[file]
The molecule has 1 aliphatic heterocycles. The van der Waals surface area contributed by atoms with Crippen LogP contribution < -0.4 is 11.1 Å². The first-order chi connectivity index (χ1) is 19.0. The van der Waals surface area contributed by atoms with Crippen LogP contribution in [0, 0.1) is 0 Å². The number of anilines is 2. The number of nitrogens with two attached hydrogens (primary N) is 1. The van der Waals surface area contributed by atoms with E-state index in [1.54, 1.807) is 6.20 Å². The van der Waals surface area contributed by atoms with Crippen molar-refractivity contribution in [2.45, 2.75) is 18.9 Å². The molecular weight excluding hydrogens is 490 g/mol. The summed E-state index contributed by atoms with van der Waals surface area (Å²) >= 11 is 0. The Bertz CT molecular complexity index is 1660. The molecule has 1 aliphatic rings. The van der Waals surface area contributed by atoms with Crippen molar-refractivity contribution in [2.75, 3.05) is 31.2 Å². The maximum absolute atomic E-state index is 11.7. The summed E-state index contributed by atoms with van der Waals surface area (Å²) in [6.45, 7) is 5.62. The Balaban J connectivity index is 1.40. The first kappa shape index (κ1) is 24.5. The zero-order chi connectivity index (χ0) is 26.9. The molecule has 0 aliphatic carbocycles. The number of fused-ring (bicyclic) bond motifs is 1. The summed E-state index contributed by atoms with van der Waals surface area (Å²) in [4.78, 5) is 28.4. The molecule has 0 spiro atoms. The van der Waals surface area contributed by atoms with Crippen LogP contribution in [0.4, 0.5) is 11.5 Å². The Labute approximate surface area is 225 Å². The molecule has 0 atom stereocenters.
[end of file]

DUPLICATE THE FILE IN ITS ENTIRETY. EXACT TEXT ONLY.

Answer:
The molecule has 1 aliphatic heterocycles. The van der Waals surface area contributed by atoms with Crippen LogP contribution < -0.4 is 11.1 Å². The first-order chi connectivity index (χ1) is 19.0. The van der Waals surface area contributed by atoms with Crippen LogP contribution in [0, 0.1) is 0 Å². The number of anilines is 2. The number of nitrogens with two attached hydrogens (primary N) is 1. The van der Waals surface area contributed by atoms with E-state index in [1.54, 1.807) is 6.20 Å². The van der Waals surface area contributed by atoms with Crippen molar-refractivity contribution in [2.45, 2.75) is 18.9 Å². The molecular weight excluding hydrogens is 490 g/mol. The summed E-state index contributed by atoms with van der Waals surface area (Å²) >= 11 is 0. The Bertz CT molecular complexity index is 1660. The molecule has 1 aliphatic rings. The van der Waals surface area contributed by atoms with Crippen molar-refractivity contribution in [2.75, 3.05) is 31.2 Å². The maximum absolute atomic E-state index is 11.7. The summed E-state index contributed by atoms with van der Waals surface area (Å²) in [6.45, 7) is 5.62. The Balaban J connectivity index is 1.40. The first kappa shape index (κ1) is 24.5. The zero-order chi connectivity index (χ0) is 26.9. The molecule has 0 aliphatic carbocycles. The number of fused-ring (bicyclic) bond motifs is 1. The summed E-state index contributed by atoms with van der Waals surface area (Å²) in [4.78, 5) is 28.4. The molecule has 0 spiro atoms. The van der Waals surface area contributed by atoms with Crippen LogP contribution in [0.4, 0.5) is 11.5 Å². The Labute approximate surface area is 225 Å². The molecule has 0 atom stereocenters.